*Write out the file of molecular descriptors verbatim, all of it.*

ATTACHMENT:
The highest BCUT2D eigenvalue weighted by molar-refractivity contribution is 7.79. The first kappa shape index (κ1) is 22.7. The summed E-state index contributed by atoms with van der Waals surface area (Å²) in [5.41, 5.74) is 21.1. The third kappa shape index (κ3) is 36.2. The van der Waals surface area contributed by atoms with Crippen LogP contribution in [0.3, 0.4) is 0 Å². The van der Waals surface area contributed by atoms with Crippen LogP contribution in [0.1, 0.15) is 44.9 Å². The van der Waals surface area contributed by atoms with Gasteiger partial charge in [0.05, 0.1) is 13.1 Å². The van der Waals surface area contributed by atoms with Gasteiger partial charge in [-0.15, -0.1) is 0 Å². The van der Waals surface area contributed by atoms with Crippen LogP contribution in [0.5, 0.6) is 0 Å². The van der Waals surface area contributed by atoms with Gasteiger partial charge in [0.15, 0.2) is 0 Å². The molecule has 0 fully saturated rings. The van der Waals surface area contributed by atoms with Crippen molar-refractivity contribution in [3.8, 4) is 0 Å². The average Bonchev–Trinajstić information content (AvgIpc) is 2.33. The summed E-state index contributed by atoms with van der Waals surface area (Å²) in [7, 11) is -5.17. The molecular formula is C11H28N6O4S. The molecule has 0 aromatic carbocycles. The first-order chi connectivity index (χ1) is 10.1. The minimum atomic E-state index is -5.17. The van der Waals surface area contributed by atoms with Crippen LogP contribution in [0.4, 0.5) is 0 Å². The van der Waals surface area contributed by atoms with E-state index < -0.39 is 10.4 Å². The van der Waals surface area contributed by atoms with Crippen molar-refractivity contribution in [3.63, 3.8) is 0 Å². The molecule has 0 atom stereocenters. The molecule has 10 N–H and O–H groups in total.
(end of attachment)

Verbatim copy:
The highest BCUT2D eigenvalue weighted by molar-refractivity contribution is 7.79. The first kappa shape index (κ1) is 22.7. The summed E-state index contributed by atoms with van der Waals surface area (Å²) in [5.41, 5.74) is 21.1. The third kappa shape index (κ3) is 36.2. The van der Waals surface area contributed by atoms with Crippen LogP contribution in [0.3, 0.4) is 0 Å². The van der Waals surface area contributed by atoms with Crippen LogP contribution in [0.1, 0.15) is 44.9 Å². The van der Waals surface area contributed by atoms with Gasteiger partial charge in [0.05, 0.1) is 13.1 Å². The van der Waals surface area contributed by atoms with Gasteiger partial charge in [-0.15, -0.1) is 0 Å². The van der Waals surface area contributed by atoms with Crippen LogP contribution in [0.5, 0.6) is 0 Å². The van der Waals surface area contributed by atoms with Gasteiger partial charge in [0.15, 0.2) is 0 Å². The molecule has 0 fully saturated rings. The van der Waals surface area contributed by atoms with Crippen molar-refractivity contribution in [3.8, 4) is 0 Å². The average Bonchev–Trinajstić information content (AvgIpc) is 2.33. The summed E-state index contributed by atoms with van der Waals surface area (Å²) in [7, 11) is -5.17. The molecular formula is C11H28N6O4S. The molecule has 0 aromatic carbocycles. The first-order chi connectivity index (χ1) is 10.1. The minimum atomic E-state index is -5.17. The van der Waals surface area contributed by atoms with Crippen LogP contribution in [0.4, 0.5) is 0 Å². The van der Waals surface area contributed by atoms with E-state index < -0.39 is 10.4 Å². The van der Waals surface area contributed by atoms with Crippen molar-refractivity contribution in [3.63, 3.8) is 0 Å². The molecule has 0 atom stereocenters. The molecule has 10 N–H and O–H groups in total.